Mission San Diego de Alcalá was founded July 16th 1769 by Father Junípero Serra. It was named for Didacus of Alcalá. This is the first mission of the twenty-one Spanish missions that today line the state of California.
The Spanish expedition that founded Mission San Diego brought great hardship and an enormous loss of lives. The group of religious and military Spaniards finally succeeded in establishing the first of the three missions planned in Alta California to hold the northern frontier from advancing Russians.
In 1774, after only five years from its foundation, the mission was moved from Presidio Hill to the present site near San Diego River because of the shortage of water supplies and the poor soil quality. Moreover, the new site was nearer the American Indian villages whom the missionaries intended to convert to Christianity.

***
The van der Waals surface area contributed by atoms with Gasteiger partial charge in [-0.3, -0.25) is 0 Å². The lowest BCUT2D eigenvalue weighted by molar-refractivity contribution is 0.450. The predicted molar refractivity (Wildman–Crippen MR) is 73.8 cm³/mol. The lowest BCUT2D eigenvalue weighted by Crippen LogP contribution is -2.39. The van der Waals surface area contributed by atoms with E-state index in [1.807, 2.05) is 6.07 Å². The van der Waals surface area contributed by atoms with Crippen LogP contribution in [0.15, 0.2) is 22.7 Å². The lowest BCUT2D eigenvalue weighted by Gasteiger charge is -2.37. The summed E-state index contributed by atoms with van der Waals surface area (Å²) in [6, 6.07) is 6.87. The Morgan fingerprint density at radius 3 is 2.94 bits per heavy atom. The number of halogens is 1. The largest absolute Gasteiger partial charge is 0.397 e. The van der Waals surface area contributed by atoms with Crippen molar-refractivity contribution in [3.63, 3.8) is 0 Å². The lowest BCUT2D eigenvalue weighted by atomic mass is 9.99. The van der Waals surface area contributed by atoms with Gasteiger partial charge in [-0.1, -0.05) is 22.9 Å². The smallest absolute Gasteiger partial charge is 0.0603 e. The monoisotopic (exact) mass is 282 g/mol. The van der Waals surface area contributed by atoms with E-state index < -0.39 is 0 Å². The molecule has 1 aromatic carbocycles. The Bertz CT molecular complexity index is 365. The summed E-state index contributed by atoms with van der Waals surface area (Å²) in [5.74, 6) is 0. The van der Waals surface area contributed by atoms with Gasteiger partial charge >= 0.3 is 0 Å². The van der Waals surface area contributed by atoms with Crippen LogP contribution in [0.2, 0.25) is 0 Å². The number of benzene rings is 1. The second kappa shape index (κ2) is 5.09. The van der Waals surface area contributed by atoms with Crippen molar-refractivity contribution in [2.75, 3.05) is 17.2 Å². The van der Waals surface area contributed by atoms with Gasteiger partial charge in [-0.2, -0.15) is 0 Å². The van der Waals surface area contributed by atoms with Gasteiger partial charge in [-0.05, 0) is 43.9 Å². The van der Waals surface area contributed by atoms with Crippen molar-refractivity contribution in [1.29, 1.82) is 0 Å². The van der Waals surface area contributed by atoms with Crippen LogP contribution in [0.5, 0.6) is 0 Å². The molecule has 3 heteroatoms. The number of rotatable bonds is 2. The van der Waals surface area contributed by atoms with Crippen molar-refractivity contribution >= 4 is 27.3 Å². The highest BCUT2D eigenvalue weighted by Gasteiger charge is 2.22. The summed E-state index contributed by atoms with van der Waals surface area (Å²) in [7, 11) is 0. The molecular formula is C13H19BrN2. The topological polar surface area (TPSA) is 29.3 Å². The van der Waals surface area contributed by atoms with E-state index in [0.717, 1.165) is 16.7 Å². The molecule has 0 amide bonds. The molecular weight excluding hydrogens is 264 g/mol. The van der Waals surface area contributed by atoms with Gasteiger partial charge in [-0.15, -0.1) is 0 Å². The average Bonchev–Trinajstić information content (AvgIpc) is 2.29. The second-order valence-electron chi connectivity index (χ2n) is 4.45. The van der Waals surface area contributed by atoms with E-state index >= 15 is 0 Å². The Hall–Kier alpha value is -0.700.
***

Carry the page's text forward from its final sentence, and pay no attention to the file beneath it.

On November 4th, 1775, the mission was burned in an Indian attack and stormed onto the grounds. Father Luis Jayme, who perished in the attack, became the first Christian Martyr of California. His body is buried under the altar in the present church. By 1780 the first California mission had been rebuilt.
In 1801 the mission was damaged by an earthquake. In 1833 the mission was secularized and sold in 1845. In 1862 it was returned to the church. In 1931 Mission San Diego was restored to the way it looks today.
The front of the church is one of the simplest of all California missions. The attached wall, called a campanario, which rises above the mission gardens is impressive and one of the most beautiful of all missions.